JAMES J. HILL
Note: This James J. Hill biography was written in 1996
as a 9th grade research paper. Since it was published online,
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By Christopher Muller
James J. Hill was the Empire Builder who started with nothing
but a vision of the future. It was the vision that made him
special and different from others involved in business. He saw
what he was working toward and used his business strategies to
always plan for the future. Unlike other railroad builders such
as Cornelius Vanderbilt who built their railroads around a
population, Hill built a population around his railroad. This
technique was unsuccessful for others but Hill's business skill,
experience, and planning made his railroad progress rapidly. The
land he built on was considered a wasteland, unsuitable for
population. Hill was not a selfish man but instead one who used
his business skills to develop the best railroad network
possible. His railroads went from the Great Lakes to the Puget
Sound and from Canada to the South. As his railroads grew, he
extended his empire across the Pacific to the Orient. Hill's
railroads were impressive in length, growth rate, and revenue.
James J. Hill was born on September 16, 1838 in the small town
of Rockwood, Ontario. His father's death interrupted his early
education and Hill had to help with the family finances. He
showed a lot of academic growth and the head of the Rockwood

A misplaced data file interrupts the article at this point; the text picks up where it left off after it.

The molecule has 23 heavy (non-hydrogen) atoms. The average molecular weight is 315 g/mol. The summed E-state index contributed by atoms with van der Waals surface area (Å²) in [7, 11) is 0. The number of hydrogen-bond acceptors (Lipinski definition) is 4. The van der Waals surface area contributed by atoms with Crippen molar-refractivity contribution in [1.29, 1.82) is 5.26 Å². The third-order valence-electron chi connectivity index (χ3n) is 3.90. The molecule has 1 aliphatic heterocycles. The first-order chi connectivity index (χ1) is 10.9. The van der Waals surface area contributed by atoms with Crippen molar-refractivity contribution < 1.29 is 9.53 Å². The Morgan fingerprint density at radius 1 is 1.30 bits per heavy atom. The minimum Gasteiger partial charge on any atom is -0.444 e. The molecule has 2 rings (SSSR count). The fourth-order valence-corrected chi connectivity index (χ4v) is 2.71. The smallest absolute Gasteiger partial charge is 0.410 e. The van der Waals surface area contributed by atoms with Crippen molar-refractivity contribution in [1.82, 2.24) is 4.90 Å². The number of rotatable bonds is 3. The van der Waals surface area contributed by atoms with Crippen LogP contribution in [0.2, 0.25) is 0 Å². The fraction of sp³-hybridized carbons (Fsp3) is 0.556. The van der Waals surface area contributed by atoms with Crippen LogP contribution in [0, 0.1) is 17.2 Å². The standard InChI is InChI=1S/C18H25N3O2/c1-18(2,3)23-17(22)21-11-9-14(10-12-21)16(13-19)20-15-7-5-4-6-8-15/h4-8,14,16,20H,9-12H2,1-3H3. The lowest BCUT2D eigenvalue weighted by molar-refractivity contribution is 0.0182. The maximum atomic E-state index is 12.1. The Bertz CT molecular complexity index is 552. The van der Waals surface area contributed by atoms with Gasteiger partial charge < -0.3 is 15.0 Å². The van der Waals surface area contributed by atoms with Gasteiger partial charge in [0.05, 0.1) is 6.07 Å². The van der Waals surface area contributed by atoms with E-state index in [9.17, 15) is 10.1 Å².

Academy gave Hill free tuition.(1)
His loss of one eye by an accidental arrow shot prevented him
from the career in medicine that his parents wished him to have.
By age 18, Hill was enthusiastic about the Far East and
determined to be a trader in the Orient like Marco Polo. He was
unable to leave from the east coast, so he headed west in hope of
joining a team of trappers.(2)
Hill arrived in St. Paul on July 21, 1856 by steamboat.(3) St. Paul was a popular town for
trappers. However, Hill missed the last brigade of the year by a
few days and would have to wait a full year for another one.
During his wait in St. Paul, he became attached to the town and
decided that it would be his business base.(4)
Hill's first job in St. Paul was as a forwarding agent for the
Mississippi River Steamboat Company. He set fixed freight and
passenger rates there and learned steamboat operation.(5) Hill then enlisted for the Civil
War but was rejected because he had lost one eye. He organized
the First Minnesota Volunteers. Hill saw the demands of war and
learned the important skills needed. During the war, Hill pressed
and sold hay, learned to buy and sell goods at a profit, chose
the least expensive method to move products, and served as a
After the war, in 1866, Hill became an agent for the First
Division of the St. Paul & Pacific Railroad.(7)
The St. Paul & Pacific currently used wood for fuel. Hill
thought that coal would be better fuel so he made a contract with
the railroad to supply it with coal. Hill soon formed a business
with Chauncey W. Griggs, a Connecticut man in the wholesale
grocery business. Together they made Hill, Griggs & Company,
a fuel, freighting, merchandising, and warehouse company. They
had a monopoly on the fuel business in the city and nearby
Hill was closely watching the Red River of the North that
flowed north to Lake Winnipeg. Fort Garry (presently Winnipeg)
was an important Hudson Bay Company post. It was trying to keep
control over Canadian fur trade but did not serve independent
traders. Hill transported the freight of individuals and the
Hudson Bay Company found this competition dangerous. Norman
Kittson of the Hudson Bay Company joined with Hill to form the
Red River Transportation Company. Hill traveled up Red River in
1870 to investigate the cause of a French and Indian mob who
captured the Hudson's Bay Company post in Fort Garry. During that
trip and others, Hill saw the rich soil of the region and watched